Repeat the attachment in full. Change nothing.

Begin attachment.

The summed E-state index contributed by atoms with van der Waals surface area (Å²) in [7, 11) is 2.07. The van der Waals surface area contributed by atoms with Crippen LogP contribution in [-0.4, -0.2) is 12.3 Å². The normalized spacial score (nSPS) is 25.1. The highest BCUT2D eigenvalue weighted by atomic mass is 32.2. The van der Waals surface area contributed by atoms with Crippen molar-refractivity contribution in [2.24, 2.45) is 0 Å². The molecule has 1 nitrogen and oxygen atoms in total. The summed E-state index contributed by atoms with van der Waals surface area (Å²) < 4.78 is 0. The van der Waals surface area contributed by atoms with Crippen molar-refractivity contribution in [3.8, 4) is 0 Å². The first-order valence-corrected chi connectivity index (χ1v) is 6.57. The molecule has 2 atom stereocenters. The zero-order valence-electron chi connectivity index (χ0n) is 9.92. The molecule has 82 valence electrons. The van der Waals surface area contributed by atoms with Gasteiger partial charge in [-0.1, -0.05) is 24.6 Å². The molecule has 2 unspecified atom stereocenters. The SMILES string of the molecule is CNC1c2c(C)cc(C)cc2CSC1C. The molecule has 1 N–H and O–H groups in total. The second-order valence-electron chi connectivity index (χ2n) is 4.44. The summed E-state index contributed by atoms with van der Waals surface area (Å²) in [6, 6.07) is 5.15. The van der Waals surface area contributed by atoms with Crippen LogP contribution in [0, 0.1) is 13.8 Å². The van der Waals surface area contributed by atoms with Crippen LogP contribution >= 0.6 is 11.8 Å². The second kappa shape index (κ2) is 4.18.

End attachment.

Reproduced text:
The summed E-state index contributed by atoms with van der Waals surface area (Å²) in [7, 11) is 2.07. The van der Waals surface area contributed by atoms with Crippen LogP contribution in [-0.4, -0.2) is 12.3 Å². The normalized spacial score (nSPS) is 25.1. The highest BCUT2D eigenvalue weighted by atomic mass is 32.2. The van der Waals surface area contributed by atoms with Crippen molar-refractivity contribution in [2.24, 2.45) is 0 Å². The molecule has 1 nitrogen and oxygen atoms in total. The summed E-state index contributed by atoms with van der Waals surface area (Å²) < 4.78 is 0. The van der Waals surface area contributed by atoms with Crippen molar-refractivity contribution in [3.8, 4) is 0 Å². The first-order valence-corrected chi connectivity index (χ1v) is 6.57. The molecule has 2 atom stereocenters. The zero-order valence-electron chi connectivity index (χ0n) is 9.92. The molecule has 82 valence electrons. The van der Waals surface area contributed by atoms with Gasteiger partial charge in [-0.1, -0.05) is 24.6 Å². The molecule has 2 unspecified atom stereocenters. The SMILES string of the molecule is CNC1c2c(C)cc(C)cc2CSC1C. The molecule has 1 N–H and O–H groups in total. The second-order valence-electron chi connectivity index (χ2n) is 4.44. The summed E-state index contributed by atoms with van der Waals surface area (Å²) in [6, 6.07) is 5.15. The van der Waals surface area contributed by atoms with Crippen LogP contribution in [0, 0.1) is 13.8 Å². The van der Waals surface area contributed by atoms with Crippen LogP contribution >= 0.6 is 11.8 Å². The second kappa shape index (κ2) is 4.18.